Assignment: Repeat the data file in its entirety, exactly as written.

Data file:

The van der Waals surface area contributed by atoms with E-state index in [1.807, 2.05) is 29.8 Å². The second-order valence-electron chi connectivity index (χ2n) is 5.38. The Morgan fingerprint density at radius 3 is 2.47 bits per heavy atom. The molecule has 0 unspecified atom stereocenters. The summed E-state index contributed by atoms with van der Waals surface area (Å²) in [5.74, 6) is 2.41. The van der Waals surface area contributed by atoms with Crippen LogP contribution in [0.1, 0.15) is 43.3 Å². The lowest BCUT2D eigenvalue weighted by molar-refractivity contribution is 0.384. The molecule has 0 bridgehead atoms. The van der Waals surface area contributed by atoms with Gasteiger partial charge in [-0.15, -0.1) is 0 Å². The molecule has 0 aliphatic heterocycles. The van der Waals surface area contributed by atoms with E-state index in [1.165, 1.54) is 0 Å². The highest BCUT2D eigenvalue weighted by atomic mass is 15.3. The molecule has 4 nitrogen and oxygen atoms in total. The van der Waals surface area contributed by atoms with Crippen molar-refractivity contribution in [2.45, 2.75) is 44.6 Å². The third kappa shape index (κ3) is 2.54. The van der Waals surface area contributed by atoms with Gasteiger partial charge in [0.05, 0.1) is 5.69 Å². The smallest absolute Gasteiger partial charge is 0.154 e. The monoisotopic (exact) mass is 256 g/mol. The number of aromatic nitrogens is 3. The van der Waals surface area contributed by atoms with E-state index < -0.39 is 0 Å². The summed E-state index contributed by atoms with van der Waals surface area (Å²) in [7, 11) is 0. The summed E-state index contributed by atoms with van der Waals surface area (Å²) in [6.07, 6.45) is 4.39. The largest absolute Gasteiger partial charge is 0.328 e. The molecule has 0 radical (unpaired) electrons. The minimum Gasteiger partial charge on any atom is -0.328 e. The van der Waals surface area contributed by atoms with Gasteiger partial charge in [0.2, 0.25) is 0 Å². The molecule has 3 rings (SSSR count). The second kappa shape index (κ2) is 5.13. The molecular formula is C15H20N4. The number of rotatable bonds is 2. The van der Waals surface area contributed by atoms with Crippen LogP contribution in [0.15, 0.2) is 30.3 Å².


The van der Waals surface area contributed by atoms with E-state index in [1.807, 2.05) is 29.8 Å². The second-order valence-electron chi connectivity index (χ2n) is 5.38. The Morgan fingerprint density at radius 3 is 2.47 bits per heavy atom. The molecule has 0 unspecified atom stereocenters. The summed E-state index contributed by atoms with van der Waals surface area (Å²) in [5.74, 6) is 2.41. The van der Waals surface area contributed by atoms with Crippen LogP contribution in [0.1, 0.15) is 43.3 Å². The lowest BCUT2D eigenvalue weighted by molar-refractivity contribution is 0.384. The molecule has 0 bridgehead atoms. The van der Waals surface area contributed by atoms with Gasteiger partial charge in [-0.15, -0.1) is 0 Å². The molecule has 0 aliphatic heterocycles. The van der Waals surface area contributed by atoms with E-state index in [1.165, 1.54) is 0 Å². The highest BCUT2D eigenvalue weighted by atomic mass is 15.3. The molecule has 4 nitrogen and oxygen atoms in total. The van der Waals surface area contributed by atoms with Crippen molar-refractivity contribution in [2.45, 2.75) is 44.6 Å². The third kappa shape index (κ3) is 2.54. The van der Waals surface area contributed by atoms with Gasteiger partial charge in [0.05, 0.1) is 5.69 Å². The smallest absolute Gasteiger partial charge is 0.154 e. The monoisotopic (exact) mass is 256 g/mol. The number of aromatic nitrogens is 3. The van der Waals surface area contributed by atoms with E-state index < -0.39 is 0 Å². The summed E-state index contributed by atoms with van der Waals surface area (Å²) in [7, 11) is 0. The summed E-state index contributed by atoms with van der Waals surface area (Å²) in [6.07, 6.45) is 4.39. The largest absolute Gasteiger partial charge is 0.328 e. The molecule has 0 radical (unpaired) electrons. The minimum Gasteiger partial charge on any atom is -0.328 e. The van der Waals surface area contributed by atoms with Gasteiger partial charge in [0.2, 0.25) is 0 Å². The molecule has 3 rings (SSSR count). The second kappa shape index (κ2) is 5.13. The molecular formula is C15H20N4. The number of rotatable bonds is 2. The van der Waals surface area contributed by atoms with Crippen LogP contribution in [0.15, 0.2) is 30.3 Å².